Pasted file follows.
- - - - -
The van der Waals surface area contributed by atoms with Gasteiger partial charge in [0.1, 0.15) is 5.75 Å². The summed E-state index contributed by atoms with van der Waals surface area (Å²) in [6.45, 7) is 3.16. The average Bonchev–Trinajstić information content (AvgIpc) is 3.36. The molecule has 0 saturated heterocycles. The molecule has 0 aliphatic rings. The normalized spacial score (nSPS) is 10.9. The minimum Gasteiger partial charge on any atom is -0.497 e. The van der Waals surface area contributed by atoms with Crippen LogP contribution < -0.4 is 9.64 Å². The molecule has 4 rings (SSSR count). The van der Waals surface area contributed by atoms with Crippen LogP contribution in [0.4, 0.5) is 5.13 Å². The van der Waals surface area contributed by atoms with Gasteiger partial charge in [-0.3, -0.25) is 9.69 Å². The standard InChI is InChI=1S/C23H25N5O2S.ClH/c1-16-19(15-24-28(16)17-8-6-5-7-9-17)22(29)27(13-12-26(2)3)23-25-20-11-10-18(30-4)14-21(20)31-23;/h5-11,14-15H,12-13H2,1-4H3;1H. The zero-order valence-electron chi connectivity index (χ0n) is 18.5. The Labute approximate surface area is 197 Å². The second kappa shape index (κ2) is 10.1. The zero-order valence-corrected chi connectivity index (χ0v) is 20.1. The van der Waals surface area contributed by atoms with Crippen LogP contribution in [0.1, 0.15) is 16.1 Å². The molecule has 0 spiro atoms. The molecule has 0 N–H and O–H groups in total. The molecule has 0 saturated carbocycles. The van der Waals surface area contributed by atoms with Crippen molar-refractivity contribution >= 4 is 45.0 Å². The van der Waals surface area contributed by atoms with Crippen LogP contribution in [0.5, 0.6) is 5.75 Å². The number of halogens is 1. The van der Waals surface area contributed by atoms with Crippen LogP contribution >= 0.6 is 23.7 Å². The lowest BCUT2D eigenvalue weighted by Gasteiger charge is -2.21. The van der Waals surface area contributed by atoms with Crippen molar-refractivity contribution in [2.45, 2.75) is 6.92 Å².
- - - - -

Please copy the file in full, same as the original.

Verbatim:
The van der Waals surface area contributed by atoms with Gasteiger partial charge in [0.1, 0.15) is 5.75 Å². The summed E-state index contributed by atoms with van der Waals surface area (Å²) in [6.45, 7) is 3.16. The average Bonchev–Trinajstić information content (AvgIpc) is 3.36. The molecule has 0 saturated heterocycles. The molecule has 0 aliphatic rings. The normalized spacial score (nSPS) is 10.9. The minimum Gasteiger partial charge on any atom is -0.497 e. The van der Waals surface area contributed by atoms with Crippen LogP contribution < -0.4 is 9.64 Å². The molecule has 4 rings (SSSR count). The van der Waals surface area contributed by atoms with Crippen LogP contribution in [0.4, 0.5) is 5.13 Å². The van der Waals surface area contributed by atoms with Gasteiger partial charge in [-0.3, -0.25) is 9.69 Å². The standard InChI is InChI=1S/C23H25N5O2S.ClH/c1-16-19(15-24-28(16)17-8-6-5-7-9-17)22(29)27(13-12-26(2)3)23-25-20-11-10-18(30-4)14-21(20)31-23;/h5-11,14-15H,12-13H2,1-4H3;1H. The zero-order valence-electron chi connectivity index (χ0n) is 18.5. The Labute approximate surface area is 197 Å². The second kappa shape index (κ2) is 10.1. The zero-order valence-corrected chi connectivity index (χ0v) is 20.1. The van der Waals surface area contributed by atoms with Crippen LogP contribution in [0.1, 0.15) is 16.1 Å². The molecule has 0 spiro atoms. The molecule has 0 N–H and O–H groups in total. The molecule has 0 saturated carbocycles. The van der Waals surface area contributed by atoms with Crippen molar-refractivity contribution >= 4 is 45.0 Å². The van der Waals surface area contributed by atoms with Crippen LogP contribution in [0.5, 0.6) is 5.75 Å². The number of halogens is 1. The van der Waals surface area contributed by atoms with Crippen LogP contribution >= 0.6 is 23.7 Å². The lowest BCUT2D eigenvalue weighted by Gasteiger charge is -2.21. The van der Waals surface area contributed by atoms with Crippen molar-refractivity contribution in [2.45, 2.75) is 6.92 Å².